How To Control Your Emotions In A Relationship, Even During Conflict
Learning how to control your emotions in a conflict is important to keeping your relationship healthy.
I regularly hear from clients that when they’re in conflict with their partner, instead of talking about things, they let their emotions take over, people get hurt, and nothing is ever resolved.
As a result, issues are pushed down, only to resurface over and over. This continued cycle of pain will ultimately destroy any relationship, no matter how much love is involved.
So, how do you keep your emotional state stable during conflicts with your partner so it doesn’t break up your relationship?
How to Control Your Emotions in a Relationship
1. Step away but don’t storm off.
You’re taught by T.V. and movies that, to make your point, you need to make a declaration and then walk away.
In movies, the character then has an epiphany they were wrong and their partner was right and everyone lives happily ever after. Or, when they storm away, their partner chases them because they love them so much and want to make things right.
In reality, storming away gets no one anywhere. It cuts the conversation short and only serves to put off any opportunity for resolution.
All of that being said, it’s very important to step away if you find your emotions are getting the best of you. If you notice yourself losing control, tell your person you need five minutes to step away and take some deep breaths. Go for a walk, sit with your puppy, or take a shower.
The key is to step away and not to storm away. This will give you both a chance to calm down a little bit so you can return to the conversation in a calmer, more productive way, put the issue to bed, and move on.
2. Take deep breaths.
It sounds trite but breathing is one of the best ways to keep control of your emotions.
Think about the last time you got into a fight with your partner. Did you find you were having a hard time expressing yourself? Did you get overwhelmed with tears, perhaps becoming so upset you were hyperventilating? Did you find your heart racing more than usual?
All of those symptoms can be the result of a lack of oxygen to the brain.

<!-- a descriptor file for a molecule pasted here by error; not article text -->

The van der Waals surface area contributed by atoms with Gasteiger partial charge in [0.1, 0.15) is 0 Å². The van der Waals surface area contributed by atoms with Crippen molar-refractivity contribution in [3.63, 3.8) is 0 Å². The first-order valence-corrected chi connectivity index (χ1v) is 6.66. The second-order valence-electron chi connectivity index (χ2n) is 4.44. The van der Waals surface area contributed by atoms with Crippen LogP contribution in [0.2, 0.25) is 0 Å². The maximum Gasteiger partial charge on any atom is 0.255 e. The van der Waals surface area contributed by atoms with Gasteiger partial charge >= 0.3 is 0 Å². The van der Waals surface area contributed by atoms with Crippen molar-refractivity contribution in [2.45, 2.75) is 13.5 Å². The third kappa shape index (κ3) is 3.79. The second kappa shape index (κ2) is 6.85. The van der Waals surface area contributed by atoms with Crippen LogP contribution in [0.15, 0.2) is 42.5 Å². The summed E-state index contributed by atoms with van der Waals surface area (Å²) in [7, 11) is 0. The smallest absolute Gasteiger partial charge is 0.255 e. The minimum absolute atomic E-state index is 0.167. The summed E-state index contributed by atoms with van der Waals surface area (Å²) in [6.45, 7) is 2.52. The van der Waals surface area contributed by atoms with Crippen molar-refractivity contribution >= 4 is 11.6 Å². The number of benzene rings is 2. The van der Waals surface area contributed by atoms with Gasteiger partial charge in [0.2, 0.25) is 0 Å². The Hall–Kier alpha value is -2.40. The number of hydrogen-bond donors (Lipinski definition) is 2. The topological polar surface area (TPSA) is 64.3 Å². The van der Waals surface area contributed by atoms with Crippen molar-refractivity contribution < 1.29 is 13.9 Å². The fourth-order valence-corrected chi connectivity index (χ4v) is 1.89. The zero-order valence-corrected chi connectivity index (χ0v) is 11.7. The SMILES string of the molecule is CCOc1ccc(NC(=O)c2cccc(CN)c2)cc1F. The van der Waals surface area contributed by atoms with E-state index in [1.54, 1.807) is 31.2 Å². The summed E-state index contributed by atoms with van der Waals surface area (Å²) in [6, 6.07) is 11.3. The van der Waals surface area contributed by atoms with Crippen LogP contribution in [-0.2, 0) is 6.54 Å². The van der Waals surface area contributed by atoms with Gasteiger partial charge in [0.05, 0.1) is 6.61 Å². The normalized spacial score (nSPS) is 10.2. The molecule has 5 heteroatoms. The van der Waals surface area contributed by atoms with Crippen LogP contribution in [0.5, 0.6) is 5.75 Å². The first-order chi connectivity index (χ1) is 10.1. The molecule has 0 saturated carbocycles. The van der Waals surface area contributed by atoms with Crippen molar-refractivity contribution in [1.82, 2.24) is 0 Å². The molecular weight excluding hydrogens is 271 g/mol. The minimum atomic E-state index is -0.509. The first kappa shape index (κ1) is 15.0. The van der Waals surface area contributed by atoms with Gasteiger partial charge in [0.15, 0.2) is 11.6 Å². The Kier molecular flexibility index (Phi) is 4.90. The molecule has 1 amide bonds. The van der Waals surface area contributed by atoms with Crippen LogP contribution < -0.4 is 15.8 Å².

Without sufficient oxygen, it’s hard to think. Without sufficient oxygen, your nervous system gets activated and emotional regulation can be very difficult. Without sufficient oxygen, your body can go into fight or flight mode, which only makes things worse.
When you find yourself in conflict with your partner, pause for a second and take a deep breath, breathing right down into your tummy.
Taking a deep breath helps your brain receive the oxygen supply it needs so you can think clearly and, hopefully, keep control of your emotions.
3. Stay in tune with your feelings.
When arguments used to escalate in my marriage, I was often not aware of it. The adrenaline caused by the conflict took over and propelled me toward chaos. By the time that happened, there was no going back.
What I’ve been working on recently is recognizing my emotions as they evolve and identifying when they’re getting out of control. When I realize they’re becoming chaotic, I do the first two steps above. I either ask for a time out or I take a deep breath, pause, and try to get my emotions back in check, and then proceed.
This is easier said than done. It can take a lot of work to regulate your emotions, but being aware of them is a very important step to doing so.
4. Don’t focus on one word or sentence.
When you are in an argument, do you find you tend to focus on one ugly word or one disrespectful sentence someone said? If your partner makes an offhand comment you find unkind or condescending, do you have trouble letting it go? Does the fight pivot back to that one detail instead of what originally caused the conflict? Does the focus on one word or detail derail any hope of a solution?
One key part of keeping control of your emotions during conflict is not to focus on the small details.
Yes, everyone says things in the heat of the moment — things they regret and once they’re said, there’s no unsaying them. If you can keep in mind you’re only human and all people say things we don’t mean, it helps you let the harmful words go.
5. Avoid picking fights.
When many people face something upsetting, they tend to dwell on it and get all worked up emotionally. Once you’re worked up, you have two choices — bring it up calmly with your partner or pick a fight. Most people pick a fight.
Instead of approaching something from a calm place, the fight is derailed even before it begins. Your emotions are already elevated and your partner is immediately on the defensive.
The fight will escalate and have no chance of being resolved, which only makes the disagreement worse.
If you’re struggling with something, tell your person you need to talk about it. Don’t be passive-aggressive or snide, be a grown-up and talk.
Learning how to keep control of your emotions is not an easy thing to do.
Humans are very emotional creatures, and when we care deeply about something, it’s hard not to feel strongly.
If you learn how to step away and take a deep breath in the middle of a conflict, to stay focused on how you’re feeling, and not vilify one detail said in the heat of the moment, you will definitely be able to control your emotions easier.
You’ll find if you can keep control of your emotions during a conflict with your partner, your relationship will be healthier and, if it has been struggling, it might even be saved.